stories about cultural traits they do not possess (20), among other things the art of writing. Yet instead of suf‐ fering from a trauma – as is indicated strongly by Mi‐ chael Oppitz (Die verlorene Schrift. Zürich 2008; mainly based on Scherman’s material from northern Burma) for the peripheral societies towards the “ad‐ vanced” central societies – Mentawaians seem to take the situation just as it is. Notwithstanding these few remarks, Reimar Schefold is to be congratulated on this book. He has given us not only a thorough and dense description and interpretation but also an insight into what it means to be full of em‐ pathy for the people with whom one is working. It should also be mentioned that Schefold is the author of a considerable number of publications, just as a hint for those who like or even may be bewitched by the present book or the author’s character. On the back cover of the book, Redmond O’Hanlon, travel writer, is quoted with saying “Reimar Schefold is one of the last great ethno‐ graphers … .” He also could have said: “Reimar Schefold is one of the last Moralists in the line of Mon‐ taigne and Herder.” To me, Reimar Schefold’s “Toys for the Souls” is one of the most beautiful and moving books ever in anthropology. Wolfgang Marschall (wolfgang.marschall@anthro.unibe.ch) Schiller, Naomi: Channeling the State. Community Media and Popular Politics in Venezuela. Durham: Duke University Press, 2018. 275 pp. ISBN 978-1- 4780-0144-7. Price: $ 25.95 The mainstream media narrative about contemporary Venezuela is neat and (profoundly) negative. According to this narrative, Venezuela is an economic disaster and a political nightmare. The full extent of Venezuela’s economic debacle has become abundantly clear in re‐ cent years, as Venezuela has been wracked by hyperin‐ flation, chronic shortages of basic goods, and debilitat‐ ing poverty amidst the worst economic collapse in mod‐ ern Latin American history. This has translated into a migration crisis that threatens to bring political instabili‐ ty to countries throughout the region. It has also ce‐ mented Venezuela’s descent into ruthless authoritarian‐ ism. Yet, if these problems have worsened under the regime of Nicolás Maduro, it is his predecessor Hugo Chávez, the failed putschist-turned-president, who bears ultimate blame for turning Venezuela into hell on earth. This narrative is matched by a counter narrative, which is also neat but (largely) positive. Per this counter story, Chávez’s election set Venezuela on a path towards democratic socialism. On this revolutionary path, Venezuela doubled social spending, cutting poverty in half and dramatically reducing inequality, and embarked on an ambitious and heroic attempt to build a “partici‐ patory and protagonistic democracy” in which the peo‐ ple would truly rule, not by taking part in periodic elec‐ tions, but by directly taking control of the decisions shaping their lives. This counter story acknowledges (at least in some iterations) the crisis gripping Venezuela, but assigns blame not to Chávez but to the destabilizing effects of U.S.-imperial aggression and the far-right do‐ mestic opposition. One of the great merits of Naomi Schiller’s stellar book, “Channeling the State” (CTS), is that it resolutely rejects both of these narratives, neither of which comes close to doing justice to the messiness of the “Bolivari‐ an Revolution.” CTS, by contrast, does just this by shin‐ ing a spotlight on the hopes, possibilities, and contra‐ dictions of the Chávez years. In addition to making for fine reading, the book is profoundly important because of the clear and present dangers simplistic portrayals of Chávez-era Venezuela pose, in the form of the non-negligible possibility of a U.S. invasion, civil war, and the quieter-but-also-deadly maintenance of an untenable status quo. Averting these dangers requires many things: sensible (i. e., non-impe‐ rialist) U.S. foreign policy; negotiation and dialogue; better government policies; and understanding of the complex reality of the Chávez years. This last is what CTS provides, in the form of a bril‐ liant ethnography of community media during the Chávez years. The book begins with the question main‐ stream analysts of Venezuela pose: Can community me‐ dia criticize the government? And if not, does that not prove the authoritarianism of the Chavista project? This question, Schiller tells us, is the wrong one, in part be‐ cause it fails to register that the state in the Chávez years was not a fixed, monolithic thing, but an openended process, riddled with ambiguity and contradic‐ tion. Recognizing this is the first step to understanding the Chávez years. One of Schiller’s central goals is to show the every‐ day statecraft through which ordinary Venezuelans sought to make and remake the state, indeed to “take the state” as one of the community media producers at Ca‐ tia TVe, the main site of the book, tells us. For commu‐ nity media producers, the idea of being fully outside and autonomous from a state engaged in the revolutionary transformation of society makes no sense. Their re‐ sponse is not, however, blind allegiance to the state. Rather, it is a complex and never-ending process of give-and-take in which community media producerscum-grassroots activists negotiate and renegotiate the terms of their strong-but-contingent support for the state. Schiller fully recognizes, and sympathizes with, the support her interlocutors have for Hugo Chávez and the process of transformation and empowerment he over‐ saw. Yet this does not blind her, or her interlocutors, to the challenges inherent in this relationship. CTS is filled with details of the mutual constitution of state and soci‐ ety that occurred in the Chávez years. This was not a smooth process. It involved community media produc‐ ers reluctantly agreeing to film state-institutional events that were not their priority, because of the difficulty of saying no to the institutions providing their funding. Community media producers also were careful to por‐ 274 Book Reviews Anthropos 115.2020 tray the state in a positive light during key moments, such as the 2006 election, when Chavista activists feared the opposition would engage in violence and destabilizing provocation. Yet, community media pro‐ ducers regularly and vocally criticized the government, and pushed back against “the institutions.” This giveand-take is central to what Chavismo has been about, and CTS does a wonderful job of providing detailed glimpses into this complex reality. The book also does a stellar job of highlighting fault lines related to class and gender. The former is the sub‐ ject of a chapter titled “Class Acts,” which documents the stereotypical way middle-class professionals from the state-owned television station, ViVe TV, interacted with working-class community-media producers from Catia TVe. Schiller shows how these “class injuries” contradict the Chávez state’s official commitment to popular-class empowerment. She also shows how work‐ ing-class community media producers negotiated these processes, at times managing to forge successful and productive cross-class collaboration, and at other times reinforcing negative stereotypes about popular culture and the poor. The chapter on “Mediating Women” may be the book’s finest, with Schiller zooming in on a joint ViVe TVe–Catia TVe event to show how gendered hierarchies were often reproduced even by “revolutionaries” pur‐ portedly committed to radical equality. In this chapter, as throughout the book, Schiller does a fine job of rec‐ ognizing the shortcomings, as well as the possibilities and openings, towards popular empowerment, social‐ ism, and (in a much less realized way) gender egalitari‐ anism, which existed in the Chávez years. The book’s final substantive chapter examines one of Chávez’s most controversial decisions, to not renew the public broadcast license of the private station Radio Caracas Television (RCTV) in 2007. This act is regular‐ ly seen as the definitive proof of the threat Chávez posed to free speech. Schiller uses this decision as a lens for exploring how workers and volunteers at Catia TVe thought about the issue of press freedom. She shows that they had multiple, overlapping, and conflict‐ ing views, at times upholding liberal notions of media autonomy and at other times voicing support for a more “socialist” position rejecting any idea of absolute auton‐ omy of the media from the state. (An earlier chapter brilliantly shows that the history of media-state relations in Venezuela has long been complicated, exploding the myth that tensions and “problems” only existed in the Chávez years.) The chapter also uncovers an unexpect‐ ed dimension of the decision to close RCTV: a revolu‐ tionary working-class Venezuelan’s sadness at “the loss of her Telenovela,” which she watched on RCTV before it was shut down. The analysis presented in CTS does not fit neatly into the contrasting boxes – of one-sided criticism and ro‐ mantic support – through which the Chávez years are all too often glimpsed. The book’s willingness to take the emancipatory project Chavismo represented seriously, while subjecting the process to a rigorous, unstinting, and often critical analysis is its great strength. In so do‐ ing, Schiller models the type of messy analysis of Chávez-era Venezuela we so badly need. Go buy the book and read it carefully! Gabriel Hetland (ghetland@albany.edu) Schröder, Peter: Os índios Xipaya. Cultura e língua. Textos de Curt Nimuendajú. (Org. e trad. Peter Schrö‐ der.) Campinas: Editora Curt Nimuendajú, 2019. 295 pp. ISBN 978-85-99944-48-6. Preço: R$ 60,00 Kurz nach dem Ersten Weltkrieg (1914–1918), der “Urkatastrophe des 20. Jahrhunderts” (George F. Kennan) erschienen in der 1906 von Pater Wilhelm Schmidt SVD (1868–1954) gegründeten ethnologischen Fachzeitschrift Anthropos (die damals noch in Mödling bei Wien herausgegeben wurde) fünf Arbeiten eines brasilianischen indigenista mit dem Namen Curt Nimu‐ endajú, den bis heute im deutschsprachigen Raum kaum jemand kennt, obwohl er in deutschsprachigen Fachzeit‐ schriften publizierte, der in Brasilien jedoch zu den Gründungsvätern der etnologia brasileira gehört. Ei‐ gentlich hieß dieser ungewöhnliche Mann Curt Unckel (1883–1945), war Vollwaise, wuchs in Jena auf, erhielt eine Ausbildung bei Zeiss (Jena) und wanderte im Jahre 1903 nach Brasilien aus. Ab 1905 beginnt er mit jahr‐ zehntelangen Feldforschungen zunächst im Süden Bra‐ siliens bei den Guaraní (Apapocúva) und Kaingang und später von Belém aus in Amazonien. Er stirbt im Jahre 1945 unter nicht ganz geklärten Umständen (möglicher‐ weise wurde er ermordet) während einer Feldforschung bei den Tucuna am Rio Solimões (Santa Rita do Weil). Seinen indigenen Namen “Nimuendajú” erhielt er 1906. Nimuendajú bedeutet so viel wie “Der aus der Fremde zu uns kam, um bei uns eine Wohnung zu haben” (vgl. G. F. Dungs, Die Feldforschung von Curt Unckel Nimu‐ endajú und ihre theoretisch-methodischen Grundlagen. Bonn 1991; E. M. Welper, Curt Unckel Nimuendajú. Um capítulo alemão na tradiҫão etnográfica brasileira. Rio de Janeiro 2002; H. Stubbe, Nimuendajú (17.4.1883–10.12.1945) in der Geschichte der Ethnolo‐ gie Brasiliens. In: J. Born (Hg.), Curt Unckel Nimuen‐ dajú – Ein Jenenser als Pionier im brasilianischen Nord(ost)en. Wien 2007:35–58; P. Schröder, Curt Un‐ ckel Nimuendajú – Um levantamento bibliográfico. Tel‐ lus 13.2013.24: 39–76). Durch den verheerenden Brand des Museu Nacional (RJ) am 8. September 2018 wurde leider der gesamte sich dort befindende Nachlass Nimu‐ endajús vernichtet. Die kenntnisreichste Expertin über Leben, Werk, Feldforschungen und der reichhaltigen Korrespondenz Nimuendajús ist gegenwärtig Frau Dr. Elena Monteiro Welper. Der Rezensent (2007) hat mehrfach gefordert, dass das Gesamtwerk Nimuendajús zweisprachig endlich von einer deutsch-brasilianischen Forschergruppe herausgegeben werden sollte. Bei den bereits erwähnten in Anthropos erschienenen Arbeiten handelt es sich um folgende Aufsätze Nimuen‐ dajús: a) Bruchstücke aus Religion und Überlieferung Book Reviews 275 Anthropos 115.2020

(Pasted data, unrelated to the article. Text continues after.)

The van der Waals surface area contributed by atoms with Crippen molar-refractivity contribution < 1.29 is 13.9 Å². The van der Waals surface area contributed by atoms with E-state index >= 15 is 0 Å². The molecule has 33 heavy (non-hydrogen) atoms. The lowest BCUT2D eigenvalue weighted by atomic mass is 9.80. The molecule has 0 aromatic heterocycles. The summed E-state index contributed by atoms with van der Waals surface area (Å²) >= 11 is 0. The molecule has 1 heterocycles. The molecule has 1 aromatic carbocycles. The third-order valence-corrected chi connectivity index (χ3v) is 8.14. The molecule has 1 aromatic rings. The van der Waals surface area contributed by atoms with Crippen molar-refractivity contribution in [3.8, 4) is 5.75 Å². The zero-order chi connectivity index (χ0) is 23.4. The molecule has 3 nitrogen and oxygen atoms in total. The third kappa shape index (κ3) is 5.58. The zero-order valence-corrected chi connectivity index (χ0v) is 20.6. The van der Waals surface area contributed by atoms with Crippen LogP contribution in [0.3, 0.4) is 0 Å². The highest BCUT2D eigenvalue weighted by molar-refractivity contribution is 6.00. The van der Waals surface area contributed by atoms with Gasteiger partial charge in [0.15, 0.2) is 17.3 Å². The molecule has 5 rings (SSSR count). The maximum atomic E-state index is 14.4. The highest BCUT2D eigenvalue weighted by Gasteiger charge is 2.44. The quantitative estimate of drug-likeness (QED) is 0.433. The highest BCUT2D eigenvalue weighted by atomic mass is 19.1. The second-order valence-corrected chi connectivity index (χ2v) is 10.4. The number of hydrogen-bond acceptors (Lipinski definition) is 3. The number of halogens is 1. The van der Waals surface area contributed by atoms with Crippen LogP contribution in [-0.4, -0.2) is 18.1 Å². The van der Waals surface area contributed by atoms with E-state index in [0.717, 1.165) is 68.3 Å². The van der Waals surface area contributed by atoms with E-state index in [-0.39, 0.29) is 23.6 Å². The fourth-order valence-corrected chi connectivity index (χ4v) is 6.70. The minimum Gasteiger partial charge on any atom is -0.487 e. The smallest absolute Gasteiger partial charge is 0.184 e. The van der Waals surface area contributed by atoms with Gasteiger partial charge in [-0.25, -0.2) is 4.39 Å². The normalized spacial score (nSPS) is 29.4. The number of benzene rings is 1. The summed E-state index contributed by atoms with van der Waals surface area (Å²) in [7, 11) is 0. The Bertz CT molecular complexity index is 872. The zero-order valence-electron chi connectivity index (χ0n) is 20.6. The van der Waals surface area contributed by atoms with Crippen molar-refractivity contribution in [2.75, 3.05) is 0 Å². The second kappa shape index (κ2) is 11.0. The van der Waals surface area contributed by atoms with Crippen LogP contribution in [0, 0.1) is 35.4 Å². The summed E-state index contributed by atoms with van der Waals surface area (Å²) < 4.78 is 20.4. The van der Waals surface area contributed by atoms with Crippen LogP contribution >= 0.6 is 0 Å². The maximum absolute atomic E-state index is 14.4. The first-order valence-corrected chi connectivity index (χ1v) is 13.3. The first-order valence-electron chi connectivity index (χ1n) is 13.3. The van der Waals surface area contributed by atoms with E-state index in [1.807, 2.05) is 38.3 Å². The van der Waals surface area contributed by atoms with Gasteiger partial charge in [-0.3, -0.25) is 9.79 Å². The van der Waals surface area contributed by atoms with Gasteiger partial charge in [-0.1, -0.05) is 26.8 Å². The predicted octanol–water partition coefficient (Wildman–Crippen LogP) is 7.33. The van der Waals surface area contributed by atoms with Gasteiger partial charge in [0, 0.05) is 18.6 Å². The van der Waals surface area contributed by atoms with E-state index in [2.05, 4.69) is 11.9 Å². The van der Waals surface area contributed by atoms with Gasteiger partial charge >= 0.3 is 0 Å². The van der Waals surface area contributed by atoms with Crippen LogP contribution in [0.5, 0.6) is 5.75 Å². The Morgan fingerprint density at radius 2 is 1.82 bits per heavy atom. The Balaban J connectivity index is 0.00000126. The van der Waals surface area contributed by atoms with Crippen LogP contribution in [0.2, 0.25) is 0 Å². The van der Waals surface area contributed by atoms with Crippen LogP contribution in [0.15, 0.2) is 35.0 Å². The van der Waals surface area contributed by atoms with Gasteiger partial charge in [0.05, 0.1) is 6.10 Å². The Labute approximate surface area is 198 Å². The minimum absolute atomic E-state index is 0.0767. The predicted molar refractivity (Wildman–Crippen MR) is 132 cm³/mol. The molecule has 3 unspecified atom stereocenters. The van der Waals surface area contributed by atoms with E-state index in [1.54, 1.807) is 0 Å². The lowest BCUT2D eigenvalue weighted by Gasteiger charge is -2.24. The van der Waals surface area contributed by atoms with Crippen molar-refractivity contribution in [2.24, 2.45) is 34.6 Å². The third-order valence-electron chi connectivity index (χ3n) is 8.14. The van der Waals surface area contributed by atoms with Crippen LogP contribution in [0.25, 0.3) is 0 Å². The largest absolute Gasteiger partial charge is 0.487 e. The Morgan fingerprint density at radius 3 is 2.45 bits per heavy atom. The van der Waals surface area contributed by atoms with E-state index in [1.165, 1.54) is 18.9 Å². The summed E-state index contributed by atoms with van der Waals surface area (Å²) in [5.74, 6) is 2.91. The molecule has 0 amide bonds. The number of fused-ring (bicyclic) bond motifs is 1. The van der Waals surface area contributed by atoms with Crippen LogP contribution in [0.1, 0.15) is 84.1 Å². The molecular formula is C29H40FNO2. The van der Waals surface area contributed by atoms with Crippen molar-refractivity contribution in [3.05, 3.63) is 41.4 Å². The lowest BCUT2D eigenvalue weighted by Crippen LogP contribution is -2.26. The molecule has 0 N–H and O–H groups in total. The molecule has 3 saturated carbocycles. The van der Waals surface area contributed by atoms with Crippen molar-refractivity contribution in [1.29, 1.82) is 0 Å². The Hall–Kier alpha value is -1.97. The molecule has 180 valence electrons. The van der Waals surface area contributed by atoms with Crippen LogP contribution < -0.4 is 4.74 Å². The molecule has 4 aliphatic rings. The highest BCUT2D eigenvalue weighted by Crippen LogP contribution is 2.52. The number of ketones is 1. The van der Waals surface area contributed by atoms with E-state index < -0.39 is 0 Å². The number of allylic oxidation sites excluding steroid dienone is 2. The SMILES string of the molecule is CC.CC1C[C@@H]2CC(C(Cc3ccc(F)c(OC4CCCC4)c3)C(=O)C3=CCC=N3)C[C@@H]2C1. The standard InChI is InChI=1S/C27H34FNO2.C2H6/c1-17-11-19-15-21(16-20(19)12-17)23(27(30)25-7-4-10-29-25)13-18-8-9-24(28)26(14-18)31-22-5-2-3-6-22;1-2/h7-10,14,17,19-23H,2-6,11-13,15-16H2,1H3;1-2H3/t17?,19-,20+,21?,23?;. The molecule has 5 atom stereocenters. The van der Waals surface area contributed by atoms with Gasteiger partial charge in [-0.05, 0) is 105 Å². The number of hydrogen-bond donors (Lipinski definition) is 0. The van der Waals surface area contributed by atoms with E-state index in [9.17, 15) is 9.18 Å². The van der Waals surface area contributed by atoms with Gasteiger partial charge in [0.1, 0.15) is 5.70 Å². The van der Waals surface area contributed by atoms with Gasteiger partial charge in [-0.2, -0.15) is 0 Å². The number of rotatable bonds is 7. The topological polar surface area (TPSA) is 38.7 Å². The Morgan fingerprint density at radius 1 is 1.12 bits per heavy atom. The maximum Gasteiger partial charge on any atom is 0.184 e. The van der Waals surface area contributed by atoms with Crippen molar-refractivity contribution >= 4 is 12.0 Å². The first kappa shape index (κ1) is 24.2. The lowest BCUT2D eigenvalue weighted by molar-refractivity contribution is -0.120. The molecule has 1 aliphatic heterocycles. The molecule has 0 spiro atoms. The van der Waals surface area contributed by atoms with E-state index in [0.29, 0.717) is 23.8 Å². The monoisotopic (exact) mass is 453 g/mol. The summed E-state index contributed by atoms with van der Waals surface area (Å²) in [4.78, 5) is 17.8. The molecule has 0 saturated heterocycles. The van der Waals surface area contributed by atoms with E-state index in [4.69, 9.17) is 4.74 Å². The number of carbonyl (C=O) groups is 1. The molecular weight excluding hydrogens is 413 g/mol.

Chapter Preview

References

Abstract

Anthropos is the international journal of anthropology and linguistics, founded in 1906 by Wilhelm Schmidt, missonary and member of the Society of the Divine Word (SVD). Its main purpose is the study of human societies in their cultural dimension. In honor of Wilhelm Schmidt‘s legacy, the cultivation of anthropology, ethnology, linguistics, and religious studies remain an essential component oft he Anthropos Institute – the organizational carrier of the journal.

Zusammenfassung

Anthropos - internationale Zeitschrift für Völkerkunde wird vom Anthropos Institut St. Augustin seit 1906 zweimal jährlich herausgegeben. Ursprünglich als Sprachrohr für katholische Missionarsarbeit geplant, gilt sie heute als wichtige Fachzeitschrift der allgemeinen Ethnologie. Sie behandelt sowohl kulturelle als auch sprachliche Themen in mehreren Sprachen, mit Schwerpunkt auf den Völkern des gesamtamerikanischen und afrikanischen Kontinents.